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After reading the MPI documentation, it doesn't sound like this gives you any additional functionality at all. I had assumed that it coordinated network traffic such that all file operations work with the given file on the executing system (the one issuing an mpirun command), as opposed to using the local filesystem on each individual host. This would be useful. Instead, the "user" needs to ensure that they all end up at the same file. Clearly they're not communicating that much about this file... are they?

What does MPI_File_open actually do, and how is it beneficial? Why should I not just use fopen?

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Uhhh ... if you aren't using MPI collective I/O then you probably dont need MPI file. It sounds like you misunderstand MPI I/O - it is meant to work with distributed file on a parallel FS, eg NFS, Lustre, not to coordinate access to a file on one node. –  Anycorn Dec 7 '13 at 0:57
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I certainly do misunderstand it, that's why I'm asking :) Care to elaborate in an answer? I still don't get the use case. Are you saying it's for extremely low level manual striping of files? Are you saying it's for writing to different instances of the same file, which are later merged by an external system? Something else? –  Walt W Dec 7 '13 at 1:10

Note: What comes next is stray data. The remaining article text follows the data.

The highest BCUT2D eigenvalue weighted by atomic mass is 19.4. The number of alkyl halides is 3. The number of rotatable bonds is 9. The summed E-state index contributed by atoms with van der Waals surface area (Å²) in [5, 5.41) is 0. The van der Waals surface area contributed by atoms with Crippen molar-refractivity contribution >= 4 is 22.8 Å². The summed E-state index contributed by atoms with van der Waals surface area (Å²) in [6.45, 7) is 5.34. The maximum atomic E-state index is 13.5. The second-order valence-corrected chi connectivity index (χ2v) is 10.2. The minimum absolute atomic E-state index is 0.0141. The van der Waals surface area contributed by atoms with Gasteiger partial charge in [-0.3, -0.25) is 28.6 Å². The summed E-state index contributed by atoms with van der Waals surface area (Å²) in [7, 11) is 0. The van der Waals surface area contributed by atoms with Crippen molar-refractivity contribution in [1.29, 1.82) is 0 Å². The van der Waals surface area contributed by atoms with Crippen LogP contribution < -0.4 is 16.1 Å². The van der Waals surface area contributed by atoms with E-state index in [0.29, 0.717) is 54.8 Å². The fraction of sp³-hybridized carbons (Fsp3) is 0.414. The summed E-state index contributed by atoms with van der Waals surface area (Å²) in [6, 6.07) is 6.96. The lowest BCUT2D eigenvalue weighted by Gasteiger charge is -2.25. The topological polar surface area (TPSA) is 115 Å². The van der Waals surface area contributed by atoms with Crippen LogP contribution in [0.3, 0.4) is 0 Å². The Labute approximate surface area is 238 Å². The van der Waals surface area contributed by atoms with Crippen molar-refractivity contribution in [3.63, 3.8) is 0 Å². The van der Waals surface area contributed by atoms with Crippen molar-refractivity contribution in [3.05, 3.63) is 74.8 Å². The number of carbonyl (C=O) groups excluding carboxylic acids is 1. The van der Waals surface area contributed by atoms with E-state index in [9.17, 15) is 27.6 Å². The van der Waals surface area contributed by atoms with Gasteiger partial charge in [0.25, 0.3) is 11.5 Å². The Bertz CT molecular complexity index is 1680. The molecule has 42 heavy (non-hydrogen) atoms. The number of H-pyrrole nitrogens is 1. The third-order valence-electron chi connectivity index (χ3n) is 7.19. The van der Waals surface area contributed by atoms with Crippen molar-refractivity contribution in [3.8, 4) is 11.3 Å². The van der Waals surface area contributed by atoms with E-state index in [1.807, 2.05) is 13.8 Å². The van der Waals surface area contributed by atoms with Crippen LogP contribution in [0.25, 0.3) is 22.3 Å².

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The striping should happen below MPI I/O level. Basically you need a parallel FS (Lustre, PVFS, etc) running, without it you cant do much. You also must make sure MPI/FS are aware of each other. Then the file created with MPI_File_open will be a single entity, visible (read/write) across all nodes. –  Anycorn Dec 7 '13 at 1:18

1 Answer 1

Sure, MPI_File_open allows you to seek and read/write at particular blocks, like you would with fopen, in which case each process has a private file pointer. Differences from fopen include the nonblocking IO methods would allow your program to continue execution without waiting for the operation to complete. MPI also supports shared file pointers (e.g. MPI_File_read_shared), although obviously use of shared pointers have a synchronization overhead.

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